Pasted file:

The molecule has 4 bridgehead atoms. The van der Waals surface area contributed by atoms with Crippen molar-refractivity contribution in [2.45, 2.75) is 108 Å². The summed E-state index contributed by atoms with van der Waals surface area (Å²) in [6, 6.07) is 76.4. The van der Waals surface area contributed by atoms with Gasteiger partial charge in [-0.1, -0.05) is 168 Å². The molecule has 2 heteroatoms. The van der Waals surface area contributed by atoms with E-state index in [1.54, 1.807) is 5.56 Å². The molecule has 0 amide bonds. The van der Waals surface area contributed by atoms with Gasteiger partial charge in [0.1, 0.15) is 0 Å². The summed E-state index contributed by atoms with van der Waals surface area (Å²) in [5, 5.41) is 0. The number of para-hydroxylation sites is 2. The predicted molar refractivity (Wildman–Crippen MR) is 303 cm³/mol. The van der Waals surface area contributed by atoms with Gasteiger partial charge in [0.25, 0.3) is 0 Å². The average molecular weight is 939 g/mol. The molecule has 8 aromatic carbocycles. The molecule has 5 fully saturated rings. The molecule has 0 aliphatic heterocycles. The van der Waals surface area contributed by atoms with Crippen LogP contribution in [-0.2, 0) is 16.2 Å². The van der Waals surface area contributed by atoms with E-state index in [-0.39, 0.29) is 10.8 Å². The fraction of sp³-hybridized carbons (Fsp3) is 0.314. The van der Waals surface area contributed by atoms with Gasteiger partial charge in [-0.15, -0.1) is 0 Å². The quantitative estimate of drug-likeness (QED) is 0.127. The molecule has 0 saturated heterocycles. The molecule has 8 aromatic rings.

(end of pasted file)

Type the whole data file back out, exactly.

The molecule has 4 bridgehead atoms. The van der Waals surface area contributed by atoms with Crippen molar-refractivity contribution in [2.45, 2.75) is 108 Å². The summed E-state index contributed by atoms with van der Waals surface area (Å²) in [6, 6.07) is 76.4. The van der Waals surface area contributed by atoms with Gasteiger partial charge in [-0.1, -0.05) is 168 Å². The molecule has 2 heteroatoms. The van der Waals surface area contributed by atoms with E-state index in [1.54, 1.807) is 5.56 Å². The molecule has 0 amide bonds. The van der Waals surface area contributed by atoms with Gasteiger partial charge in [0.1, 0.15) is 0 Å². The summed E-state index contributed by atoms with van der Waals surface area (Å²) in [5, 5.41) is 0. The number of para-hydroxylation sites is 2. The predicted molar refractivity (Wildman–Crippen MR) is 303 cm³/mol. The van der Waals surface area contributed by atoms with Gasteiger partial charge in [0.25, 0.3) is 0 Å². The average molecular weight is 939 g/mol. The molecule has 8 aromatic carbocycles. The molecule has 5 fully saturated rings. The molecule has 0 aliphatic heterocycles. The van der Waals surface area contributed by atoms with Crippen LogP contribution in [-0.2, 0) is 16.2 Å². The van der Waals surface area contributed by atoms with E-state index in [-0.39, 0.29) is 10.8 Å². The fraction of sp³-hybridized carbons (Fsp3) is 0.314. The van der Waals surface area contributed by atoms with Gasteiger partial charge in [-0.15, -0.1) is 0 Å². The quantitative estimate of drug-likeness (QED) is 0.127. The molecule has 0 saturated heterocycles. The molecule has 8 aromatic rings.